"Seventhly. Because, in the final adjustment of her land claims, Connecticut retained, or obtained, the Western Reserve in Ohio, embracing 120 miles in longitude west of Pennsylvania, by a degree and two minutes of latitude, containing five millions of acres of land-a territory larger than the whole present limits of the state; of which Reserve, if it belonged originally to Connecticut, Westmoreland or Wyoming, as a part of the state, might reasonably have claimed a share; and if it be regarded as a grant for revolutionary services and sufferings, the claim of Wy. oming would be stronger still.

Eighthly. Because Connecticut appropriated five hundred thousand acres of the Reserve to indemnify the sufferers of Groton, New London, Fairfield, Danbury and New Haven, cut off by the common enemy, and appropriated nothing to Westmoreland, the greatest sufferer, and not the least meritorious.

And ninthly. Because it was owing, in a great degree, to the early, persevering efforts of the Wyoming settlers to sustain the chartered and territorial claims of the state west of New York, that the Western Reserve was finally secured to Connecticut.

** Therefore, be it Resolved, That while we are not disposed to go back into those old claims, however clear and strong in equity and justice we may regard them, yet, as it is undeniable that those who fell in the battle were citizens of Connecticut, fighting in defence of her rights and laws; that they were her own children, most of them natives of the state; and while it is but a reasonable mark of respect that their remains should be gathered and decently interred with suitable sepulchral honours, it seems to us but right that the state should make an appropriation to finish the monument in a plain but neat style, worthy of her justice and of their merits and sufferings. If granted, we will receive the donation with grateful hearts, in full and perfect absolution of all other demands existing, or which might be supposed to exist, against the state on the part of the people of Wyoming.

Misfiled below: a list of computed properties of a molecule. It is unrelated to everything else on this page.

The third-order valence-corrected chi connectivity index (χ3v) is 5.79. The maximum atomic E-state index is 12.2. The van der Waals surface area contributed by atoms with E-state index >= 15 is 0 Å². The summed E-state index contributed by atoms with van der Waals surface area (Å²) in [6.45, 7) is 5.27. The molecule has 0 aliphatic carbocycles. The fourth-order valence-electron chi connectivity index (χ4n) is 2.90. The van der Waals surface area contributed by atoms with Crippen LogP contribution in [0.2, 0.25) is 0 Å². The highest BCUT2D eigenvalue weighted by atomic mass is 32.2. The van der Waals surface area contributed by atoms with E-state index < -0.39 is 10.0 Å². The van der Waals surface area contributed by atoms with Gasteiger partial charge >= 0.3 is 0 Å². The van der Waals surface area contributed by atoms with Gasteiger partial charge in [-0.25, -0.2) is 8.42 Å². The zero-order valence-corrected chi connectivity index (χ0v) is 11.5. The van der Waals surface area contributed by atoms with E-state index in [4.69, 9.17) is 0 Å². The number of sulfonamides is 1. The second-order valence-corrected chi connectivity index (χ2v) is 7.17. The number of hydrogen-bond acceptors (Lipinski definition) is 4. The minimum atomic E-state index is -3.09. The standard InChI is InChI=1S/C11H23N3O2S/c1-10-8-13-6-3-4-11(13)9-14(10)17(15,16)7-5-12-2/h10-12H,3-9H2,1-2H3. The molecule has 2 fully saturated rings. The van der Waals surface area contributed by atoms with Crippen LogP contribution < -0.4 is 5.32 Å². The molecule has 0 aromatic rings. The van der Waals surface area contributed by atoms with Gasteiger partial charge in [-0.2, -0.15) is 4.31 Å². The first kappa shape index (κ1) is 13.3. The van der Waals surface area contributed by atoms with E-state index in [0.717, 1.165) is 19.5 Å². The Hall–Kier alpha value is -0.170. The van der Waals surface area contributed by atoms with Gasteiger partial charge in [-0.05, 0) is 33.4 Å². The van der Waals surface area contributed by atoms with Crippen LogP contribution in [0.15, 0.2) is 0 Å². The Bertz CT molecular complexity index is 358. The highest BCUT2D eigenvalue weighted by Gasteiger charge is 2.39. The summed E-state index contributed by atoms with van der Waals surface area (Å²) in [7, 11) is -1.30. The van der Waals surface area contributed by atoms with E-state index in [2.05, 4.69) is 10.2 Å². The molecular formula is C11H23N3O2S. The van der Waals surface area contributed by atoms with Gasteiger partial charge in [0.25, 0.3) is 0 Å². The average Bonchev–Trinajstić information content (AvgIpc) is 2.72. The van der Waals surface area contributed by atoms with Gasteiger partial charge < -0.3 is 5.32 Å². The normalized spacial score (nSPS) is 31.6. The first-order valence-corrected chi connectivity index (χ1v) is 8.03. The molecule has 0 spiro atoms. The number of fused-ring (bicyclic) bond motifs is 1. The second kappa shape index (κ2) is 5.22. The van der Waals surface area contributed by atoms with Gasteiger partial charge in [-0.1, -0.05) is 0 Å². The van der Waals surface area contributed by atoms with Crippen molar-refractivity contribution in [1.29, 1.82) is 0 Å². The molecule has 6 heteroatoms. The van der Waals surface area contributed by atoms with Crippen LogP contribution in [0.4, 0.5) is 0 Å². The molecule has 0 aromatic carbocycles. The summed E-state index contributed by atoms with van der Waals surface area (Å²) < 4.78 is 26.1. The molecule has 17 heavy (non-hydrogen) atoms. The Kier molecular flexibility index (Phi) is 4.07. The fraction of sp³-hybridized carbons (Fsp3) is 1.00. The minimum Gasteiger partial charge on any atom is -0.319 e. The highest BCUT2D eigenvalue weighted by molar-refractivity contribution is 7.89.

Without taking the yeas and nays, the House by a large majority voted to grant the $3000 asked for the monument, but the Senate did not concur. A further effort was made the succeeding year, when the Hon. C. D. Shoemaker, accompanied by Col. Miller Horton, attended on behalf of the ancient people; but their efforts were unavailing, and there, in relation to Connecticut, the claim for aid rests, except that Erastus Ellsworth, Esq., of Windsor, to his honour be it spoken, sent us a present of Five dollars, after the rejection of the petition, expressing his deep sympathy for the Wyoming sufferers, and his respect for the services rendered by them to the state and country.

All the efforts of the Gentlemen having failed, the Ladies formed a "Luzerne Monumental Association;" solicited donations, held fairs, and by superior energy and address, obtained the necessary funds and completed the monument.

The following is a list of the officers of the association : Mrs. C. Butler, Presi dent. Mrs. G. M. Hollenback, Mrs. E. Carey, Vice Presidents. Mrs. J. Butler, Mrs. Nicholson, Mrs. Hollenback, Mrs. Lewis, Mrs. Ross, Mrs. Conyngham, Mrs. Beaumont, Mrs. Drake, Mrs. Bennet, Mrs. Carey, Executive Committee. Miss Emily Cist, Treasurer. Miss Gertrude Butler, Secretary. Mrs. Donley, Mrs. L. Butler, Corresponding Committee.